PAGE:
Various measures of instructional health and achievement of learning outcomes; diffusions of innovation in the classroom instructional model; course completion rates; licensure exam rates in health professions; retention rates; improvement in average college-wide GPAs
Fall 2011 data:
- Completion rates in hybrid courses: 80%
- One-year retentions rates of first-time, full-time freshmen, 64.2%
- Overall GPA, 2.63
- Course completion rates, 79.3%
Interim Measures of Progress
- Overall student GPA has increased to 2.95 in Fall 2014.
- Eighty percent pass rates on the NCLEX for Spring 2015 ASN graduates.
- One-year retention rates of first-time, full-time freshmen cohort 2014 increased to 73.7%.
- Completion rates in hybrid courses has increased to 87.2% in Spring 2015.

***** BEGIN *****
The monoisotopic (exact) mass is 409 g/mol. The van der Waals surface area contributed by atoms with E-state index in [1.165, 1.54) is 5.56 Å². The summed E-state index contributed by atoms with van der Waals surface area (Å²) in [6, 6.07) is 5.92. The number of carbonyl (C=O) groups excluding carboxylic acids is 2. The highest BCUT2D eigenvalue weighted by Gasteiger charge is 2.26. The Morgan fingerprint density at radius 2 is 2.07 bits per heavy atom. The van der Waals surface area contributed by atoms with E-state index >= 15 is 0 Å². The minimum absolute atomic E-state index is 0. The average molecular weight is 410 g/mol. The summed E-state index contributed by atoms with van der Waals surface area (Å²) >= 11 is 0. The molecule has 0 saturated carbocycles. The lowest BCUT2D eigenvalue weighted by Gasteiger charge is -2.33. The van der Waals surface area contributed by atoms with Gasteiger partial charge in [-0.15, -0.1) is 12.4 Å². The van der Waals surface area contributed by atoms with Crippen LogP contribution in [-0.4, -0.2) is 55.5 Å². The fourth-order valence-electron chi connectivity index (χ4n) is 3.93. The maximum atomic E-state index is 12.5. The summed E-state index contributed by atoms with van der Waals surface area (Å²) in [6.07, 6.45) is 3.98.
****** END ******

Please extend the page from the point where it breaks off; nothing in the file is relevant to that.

- Overall course completion rates increased to 85.8% in Fall 2014.
- Since introduction of emporium model for learning support math, overall completion rate has increased to 63%, with a high of 69% in Spring 2015.
- English 0098 (Learning Support English) completion rates have increased from about 50% to over 87% in AY 2014-2015 (down to 77% in AY 2015-2016).
- Bachelor’s degree completion numbers increased from 221 in 2010 to 367 in 2015; six-year graduation rate for bachelor’s degrees is 20.5%.
- All lecture instruction in ASN program has been adapted to flipped classroom methodology by Fall 2015. Spring 2015 graduates performed at 80% on NCLEX.
Measures of Success
- Improved pass rates on NCLEX for ASN graduates, from 69% to 90%.
- 5% decrease in the Fall 2014 DWF rates.
- Sustained and somewhat improved success rates in learning support courses (due to decreased admission standards and adaptation to co-curricular model in English and reading in Fall 2017). After the adjustments in 2017, it is projected that pass rates will be sustained at 75%
- 5% increase in campus average GPAs
Improvement is possible with sustained effort, training and development of faculty